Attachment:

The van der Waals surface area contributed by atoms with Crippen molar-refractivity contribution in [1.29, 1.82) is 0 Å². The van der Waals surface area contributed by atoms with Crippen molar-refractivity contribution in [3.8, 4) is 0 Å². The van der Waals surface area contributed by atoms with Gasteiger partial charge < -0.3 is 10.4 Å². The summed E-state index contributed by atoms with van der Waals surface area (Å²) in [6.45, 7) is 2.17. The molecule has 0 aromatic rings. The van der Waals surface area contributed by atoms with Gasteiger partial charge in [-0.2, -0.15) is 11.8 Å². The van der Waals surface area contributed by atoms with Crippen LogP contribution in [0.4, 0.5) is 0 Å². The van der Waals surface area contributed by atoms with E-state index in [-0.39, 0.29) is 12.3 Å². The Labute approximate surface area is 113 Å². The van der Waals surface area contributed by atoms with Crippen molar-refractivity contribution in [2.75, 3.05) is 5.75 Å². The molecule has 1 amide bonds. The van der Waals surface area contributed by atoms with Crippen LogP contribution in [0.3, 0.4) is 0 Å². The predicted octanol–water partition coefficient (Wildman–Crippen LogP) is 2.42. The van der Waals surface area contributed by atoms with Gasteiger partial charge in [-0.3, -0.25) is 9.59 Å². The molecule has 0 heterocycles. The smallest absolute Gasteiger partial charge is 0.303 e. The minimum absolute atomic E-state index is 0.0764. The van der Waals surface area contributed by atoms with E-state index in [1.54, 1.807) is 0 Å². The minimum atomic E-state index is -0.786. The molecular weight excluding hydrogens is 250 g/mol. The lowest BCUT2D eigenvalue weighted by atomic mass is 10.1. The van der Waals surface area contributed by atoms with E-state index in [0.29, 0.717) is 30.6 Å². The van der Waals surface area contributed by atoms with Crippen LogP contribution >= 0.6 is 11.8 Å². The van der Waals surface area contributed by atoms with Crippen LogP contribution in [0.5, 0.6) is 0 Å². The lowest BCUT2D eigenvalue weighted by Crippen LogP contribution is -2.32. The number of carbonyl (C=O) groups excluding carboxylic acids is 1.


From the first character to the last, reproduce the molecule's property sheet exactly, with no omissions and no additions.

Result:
The van der Waals surface area contributed by atoms with Crippen molar-refractivity contribution in [1.29, 1.82) is 0 Å². The van der Waals surface area contributed by atoms with Crippen molar-refractivity contribution in [3.8, 4) is 0 Å². The van der Waals surface area contributed by atoms with Gasteiger partial charge < -0.3 is 10.4 Å². The summed E-state index contributed by atoms with van der Waals surface area (Å²) in [6.45, 7) is 2.17. The molecule has 0 aromatic rings. The van der Waals surface area contributed by atoms with Gasteiger partial charge in [-0.2, -0.15) is 11.8 Å². The van der Waals surface area contributed by atoms with Crippen LogP contribution in [0.4, 0.5) is 0 Å². The van der Waals surface area contributed by atoms with E-state index in [-0.39, 0.29) is 12.3 Å². The Labute approximate surface area is 113 Å². The van der Waals surface area contributed by atoms with Crippen molar-refractivity contribution in [2.75, 3.05) is 5.75 Å². The molecule has 1 amide bonds. The van der Waals surface area contributed by atoms with Crippen LogP contribution in [0.3, 0.4) is 0 Å². The predicted octanol–water partition coefficient (Wildman–Crippen LogP) is 2.42. The van der Waals surface area contributed by atoms with Gasteiger partial charge in [-0.3, -0.25) is 9.59 Å². The molecule has 0 heterocycles. The smallest absolute Gasteiger partial charge is 0.303 e. The minimum absolute atomic E-state index is 0.0764. The van der Waals surface area contributed by atoms with E-state index in [1.54, 1.807) is 0 Å². The minimum atomic E-state index is -0.786. The molecular weight excluding hydrogens is 250 g/mol. The lowest BCUT2D eigenvalue weighted by atomic mass is 10.1. The van der Waals surface area contributed by atoms with E-state index in [0.29, 0.717) is 30.6 Å². The van der Waals surface area contributed by atoms with Crippen LogP contribution >= 0.6 is 11.8 Å². The van der Waals surface area contributed by atoms with Crippen LogP contribution in [0.5, 0.6) is 0 Å². The lowest BCUT2D eigenvalue weighted by Crippen LogP contribution is -2.32. The number of carbonyl (C=O) groups excluding carboxylic acids is 1.